Northwest Minnesota Economic and Business Conditions Report
 

Document Type

Research Study

Publication Date

6-2015

Abstract

Northwest Minnesota business conditions are expected to slow over the next several months according to the predictions of the St. Cloud State University (SCSU) Northwest Minnesota Index of Leading Economic Indicators (LEI). A weaker macroeconomic environment for rural America and softness in consumer sentiment have contributed to an 8.01 point decline in the LEI. With two consecutive quarters of decline in the LEI, the Northwest Minnesota economy seems likely to grow less rapidly over the next several months. While a sustained downturn in economic activity seems unlikely to hit this portion of the state, it is worth noting that weakness in the agriculture and energy sectors could adversely affect economic performance in this planning area. Three components of the LEI improved in the first quarter, including a rise in new incorporations and limited liability companies (LLCs), reduced initial jobless claims, and an increase in residential building permits in the two key metropolitan areas of Northwest Minnesota.

There were 1,102 new business filings with the Office of the Minnesota Secretary of State in Northwest Minnesota in the first quarter of 2015 — representing a 7.6 percent increase from one year ago. 117 new regional business incorporations were recorded in the first three months of this year, a 2.5 percent reduction from last year’s first quarter. In the first quarter, new LLC filings in Northwest Minnesota were up 15.4 percent—increasing to 593. New assumed names totaled 343 in this year’s first quarter—a reduction of 0.6 percent from the same period in 2014. There were 49 new filings for Northwest Minnesota non-profits in the first quarter—8.9 percent more filings than one year ago.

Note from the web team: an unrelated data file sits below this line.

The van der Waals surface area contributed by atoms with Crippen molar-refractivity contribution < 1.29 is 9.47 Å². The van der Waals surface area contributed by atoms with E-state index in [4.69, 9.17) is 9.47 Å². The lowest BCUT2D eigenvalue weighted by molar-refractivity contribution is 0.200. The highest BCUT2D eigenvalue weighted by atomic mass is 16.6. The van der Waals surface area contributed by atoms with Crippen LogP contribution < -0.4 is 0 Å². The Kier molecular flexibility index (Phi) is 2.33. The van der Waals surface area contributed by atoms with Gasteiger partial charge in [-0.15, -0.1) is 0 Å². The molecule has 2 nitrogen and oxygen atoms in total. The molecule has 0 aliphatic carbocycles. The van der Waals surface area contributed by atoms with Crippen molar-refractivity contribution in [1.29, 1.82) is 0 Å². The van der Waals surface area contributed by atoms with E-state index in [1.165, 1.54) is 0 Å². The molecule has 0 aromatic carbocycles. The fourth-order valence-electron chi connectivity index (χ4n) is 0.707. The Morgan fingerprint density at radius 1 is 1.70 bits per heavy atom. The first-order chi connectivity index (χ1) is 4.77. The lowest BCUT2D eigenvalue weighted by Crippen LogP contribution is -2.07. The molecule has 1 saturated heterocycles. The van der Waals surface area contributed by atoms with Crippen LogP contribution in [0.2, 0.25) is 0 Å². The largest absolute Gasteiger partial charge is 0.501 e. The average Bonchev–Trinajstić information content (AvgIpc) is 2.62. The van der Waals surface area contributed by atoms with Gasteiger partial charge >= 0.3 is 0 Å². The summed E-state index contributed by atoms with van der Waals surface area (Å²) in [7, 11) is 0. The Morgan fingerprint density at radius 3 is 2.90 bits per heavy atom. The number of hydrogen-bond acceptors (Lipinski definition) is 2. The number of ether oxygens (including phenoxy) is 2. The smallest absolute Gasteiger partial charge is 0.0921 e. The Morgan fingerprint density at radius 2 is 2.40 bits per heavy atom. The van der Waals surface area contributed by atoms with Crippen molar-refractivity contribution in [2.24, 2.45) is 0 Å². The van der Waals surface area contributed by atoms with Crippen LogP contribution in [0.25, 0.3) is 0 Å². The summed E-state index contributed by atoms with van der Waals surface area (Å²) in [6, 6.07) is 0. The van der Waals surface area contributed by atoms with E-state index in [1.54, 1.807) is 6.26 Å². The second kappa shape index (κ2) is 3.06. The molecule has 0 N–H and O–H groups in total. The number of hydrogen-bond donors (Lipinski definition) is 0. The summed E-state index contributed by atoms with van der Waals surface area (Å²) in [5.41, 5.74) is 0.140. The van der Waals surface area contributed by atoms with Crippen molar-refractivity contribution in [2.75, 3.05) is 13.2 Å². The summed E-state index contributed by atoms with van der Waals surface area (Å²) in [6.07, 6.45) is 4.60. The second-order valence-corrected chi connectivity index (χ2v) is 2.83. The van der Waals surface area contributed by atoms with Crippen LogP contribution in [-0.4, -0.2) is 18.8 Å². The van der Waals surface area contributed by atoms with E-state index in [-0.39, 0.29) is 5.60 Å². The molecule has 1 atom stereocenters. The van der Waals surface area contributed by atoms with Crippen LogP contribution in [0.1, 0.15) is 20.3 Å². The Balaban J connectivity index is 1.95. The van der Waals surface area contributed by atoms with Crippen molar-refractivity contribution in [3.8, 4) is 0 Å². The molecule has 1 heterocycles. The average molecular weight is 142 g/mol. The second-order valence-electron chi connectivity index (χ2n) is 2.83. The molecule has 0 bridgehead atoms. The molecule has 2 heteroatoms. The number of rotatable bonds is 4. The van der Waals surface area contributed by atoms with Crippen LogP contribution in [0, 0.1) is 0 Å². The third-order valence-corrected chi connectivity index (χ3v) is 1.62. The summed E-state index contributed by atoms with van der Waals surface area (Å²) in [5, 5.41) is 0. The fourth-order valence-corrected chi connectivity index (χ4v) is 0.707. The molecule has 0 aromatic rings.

Employment of Northwest Minnesota residents increased by 4.5 percent over the year ending March 2015. The regional unemployment rate was 6.1 percent in March, an improvement on its 7 percent reading one year ago. Initial claims for unemployment insurance in April were 39 lower (a decrease of 2.5 percent) than in April 2014 and job vacancies per 100 unemployed increased slightly to 73.25 from a level of 71.69 in the prior six months. The regional labor force expanded by 10,558 (a 3.6 percent increase) from one year earlier.

The Fargo/Moorhead Metropolitan Statistical Area (MSA) experienced a mixed economic performance over the past quarter. This MSA tallied strong gains in overall employment (and a large increase in mining, logging, and construction employment) and average hourly earnings along with a large increase in residential building permits and an expanded work force. However, average hours worked were weaker, initial jobless claims increased, and the MSA unemployment rate rose in this area in the first quarter. Economic activity in the Grand Forks/East Grand Forks MSA was similarly mixed in the first three months of the year. Higher employment, a lower area unemployment rate, and a rising labor force were offset by declining weekly work hours, lower average hourly earnings, increased initial jobless claims, and a large reduction in residential building permits.

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